CDC updates safety guidelines for health care workers treating Ebola
The CDC has revised its infection control guidance for health care workers treating patients with Ebola virus, according to a press release.
The updated guidelines focus on personal protective equipment (PPE) use and is drawn from recent Ebola treatment experience from Emory University Hospital, Nebraska Medical Center and the NIH Clinical Center. The procedures are similar to those used by Médecins San Frontiéres.
The guidelines are focused on three principles:
- rigorous training in PPE use, including systematic practice in taking it off and putting it on
- no skin exposure while wearing PPE
- supervision by a trained monitor for health care workers donning and doffing PPE
The focus on training is necessary because PPE can give health care workers a false sense of security, the release said. Training offerings for workers will be increased by the CDC and partners across the US to help implement this recommendation.
The majority of PPE recommended by the CDC as of August will continue to be supported. Changes included coveralls and single-use, disposable hoods added to the equipment list, and goggles being removed.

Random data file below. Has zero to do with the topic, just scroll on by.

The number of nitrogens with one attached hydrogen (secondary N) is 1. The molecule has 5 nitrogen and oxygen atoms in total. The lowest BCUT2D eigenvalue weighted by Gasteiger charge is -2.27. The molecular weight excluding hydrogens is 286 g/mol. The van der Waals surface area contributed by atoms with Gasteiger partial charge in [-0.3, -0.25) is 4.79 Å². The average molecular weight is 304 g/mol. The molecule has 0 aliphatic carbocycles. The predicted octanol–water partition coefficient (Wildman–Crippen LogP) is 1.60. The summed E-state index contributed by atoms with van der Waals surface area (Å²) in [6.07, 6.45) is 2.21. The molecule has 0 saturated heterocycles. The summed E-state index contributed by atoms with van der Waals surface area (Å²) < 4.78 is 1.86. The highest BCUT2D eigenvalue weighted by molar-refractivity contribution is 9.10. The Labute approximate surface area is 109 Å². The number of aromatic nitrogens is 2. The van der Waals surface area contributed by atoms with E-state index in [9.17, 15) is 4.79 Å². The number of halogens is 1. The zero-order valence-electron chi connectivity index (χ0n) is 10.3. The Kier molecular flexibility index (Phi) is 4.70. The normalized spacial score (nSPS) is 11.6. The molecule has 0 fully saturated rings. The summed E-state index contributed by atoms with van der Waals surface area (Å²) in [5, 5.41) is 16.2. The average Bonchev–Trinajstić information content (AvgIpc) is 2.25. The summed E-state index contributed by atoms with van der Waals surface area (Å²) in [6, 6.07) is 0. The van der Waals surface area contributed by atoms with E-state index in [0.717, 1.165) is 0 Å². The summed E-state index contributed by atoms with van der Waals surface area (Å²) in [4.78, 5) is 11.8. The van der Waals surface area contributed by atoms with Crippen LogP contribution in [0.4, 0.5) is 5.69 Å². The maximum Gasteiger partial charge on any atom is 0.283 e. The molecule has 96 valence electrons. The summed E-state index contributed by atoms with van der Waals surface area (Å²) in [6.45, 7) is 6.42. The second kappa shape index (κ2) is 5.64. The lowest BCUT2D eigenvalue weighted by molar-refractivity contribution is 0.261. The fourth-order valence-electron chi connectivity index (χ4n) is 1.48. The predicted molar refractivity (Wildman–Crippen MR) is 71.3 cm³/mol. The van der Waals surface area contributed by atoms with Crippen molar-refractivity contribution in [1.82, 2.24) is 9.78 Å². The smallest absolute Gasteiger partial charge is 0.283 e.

Along with the updated PPE guidelines, the CDC reminds health care workers to continue other areas of infection control, including background checks, prompt screening, reduced personnel in isolation rooms, effective sanitation, and the presence of designated site managers to ensure procedure implementation.
As of Oct. 23, two cases of Ebola were contracted within the US, both of which were nurses caring for a patient with Ebola.
Following the revision, the American Nurses Association released a statement commending the CDC.
“We are appreciative that the CDC has responded to nurses and health care professionals nationwide and acknowledged the need for clear, consistent guidelines for those caring for Ebola patients,” Pamela F. Cipriano, PhD, RN, president of the ANA, said in a separate press release.
“Today’s guidance moves us forward; it is consistent with ANA’s recommendations that health care organizations adopt PPE standards that have been demonstrated to provide effective protection for nurses and other health care professionals in the clinical setting when caring for confirmed Ebola patients.”